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Is there room for another processor company? :: Archived
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Joined: Dec 25, 2004
Posts: 1456
Location: Ontario, CANADA (next to the beer store)
PostPosted: Tue Oct 25, 2005 1:53 pm
Post subject: Is there room for another processor company?

A very interesting read...

San Jose (CA) - P.A. Semi is a new player in the processor market that competes for a portion of the cut-throat CPU market. The company hopes to carve out its place by avoiding direct confrontation with Intel: P.A. Semi's 65 nm low-power dual-core system-on-a-chip design is based on IBM's Power Architecture. Announced today, the first 2 GHz chips are scheduled to sample by Q3 2006.

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Joined: Jan 20, 2005
Posts: 6944
Location: Central Illinois, USA
PostPosted: Wed Oct 26, 2005 12:43 am
Post subject: Re: Is there room for another processor company?

Here is some of the article. I remember reading about this chipset in recent past and while it was developed for Notebooks primarily, the concepts are something to 'keep an eye' on...:wink:

Most important, perhaps, PWRficient is not x86-based and therefore avoids direct competition with Intel and AMD. Instead, P. A. Semi licensed IBM's Power Architecture and sees actually IBM, ARM and Freescale as its initial competitors. But Bannon mentioned that the chip could compete with Intel in higher-end cluster applications one day.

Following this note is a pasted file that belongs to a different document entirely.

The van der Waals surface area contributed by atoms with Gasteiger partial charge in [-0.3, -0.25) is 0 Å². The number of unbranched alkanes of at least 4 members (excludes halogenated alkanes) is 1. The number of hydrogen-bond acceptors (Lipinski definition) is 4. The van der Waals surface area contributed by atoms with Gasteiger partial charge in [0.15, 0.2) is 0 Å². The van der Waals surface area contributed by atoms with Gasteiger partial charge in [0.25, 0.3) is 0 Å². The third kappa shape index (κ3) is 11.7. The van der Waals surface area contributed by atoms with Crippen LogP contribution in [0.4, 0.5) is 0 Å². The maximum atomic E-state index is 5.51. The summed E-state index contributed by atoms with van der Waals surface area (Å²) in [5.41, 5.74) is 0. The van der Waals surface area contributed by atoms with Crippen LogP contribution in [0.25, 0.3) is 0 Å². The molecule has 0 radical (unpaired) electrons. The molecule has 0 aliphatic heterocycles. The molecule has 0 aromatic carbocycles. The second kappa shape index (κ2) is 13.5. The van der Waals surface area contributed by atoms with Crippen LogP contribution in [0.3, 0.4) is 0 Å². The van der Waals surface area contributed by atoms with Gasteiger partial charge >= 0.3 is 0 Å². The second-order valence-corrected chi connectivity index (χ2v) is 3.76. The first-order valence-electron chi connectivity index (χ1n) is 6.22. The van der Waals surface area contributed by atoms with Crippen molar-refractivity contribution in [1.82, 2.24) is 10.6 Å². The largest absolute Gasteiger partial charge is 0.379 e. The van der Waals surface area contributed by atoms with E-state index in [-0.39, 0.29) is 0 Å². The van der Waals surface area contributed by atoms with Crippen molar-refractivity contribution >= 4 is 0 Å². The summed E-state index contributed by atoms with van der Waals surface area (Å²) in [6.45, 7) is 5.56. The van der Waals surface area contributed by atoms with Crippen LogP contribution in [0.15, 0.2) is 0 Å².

So, what does P. A. Semi offer? The PWRficient is said to debut as 65 nm PA6T-1682M model 200 million transistors. The chip design integrates two 2 GHz cores, each with 64 KByte I-cache and 64 KByte D-cache. The cores are connected through an interface named "Connexium" that connects to 2 MByte shared L2 cache. The bandwidth of the interface is 16 GByte in read and write processes. Other components of the SoC include transaction trace memory, peripheral trace memory, as well as the "Envoi" component as I/O protocol engine that covers PCI Express, dual 10 Gbit Ethernet, I/O cache, DMA and offload engines, for example.

For the future, P. A. Semi says, the design is scalable to eight cores, to 2.5 GHz clock speed and up to 8 MByte L2 cache.

The result, apparently, is a PowerPC-based processor that is promised to deliver a performance-per-watt scenario, that is "much superior" to what processors offer today. According to Bannon, the PWRficient's performance-per-watt ratio is "10-15 times" better than what today's mobile processors deliver and "about 3 times better than Intel's future chips." The company says that "typical" power consumption of the 2 GHz dual-core chip is between 5 and 13 watts.

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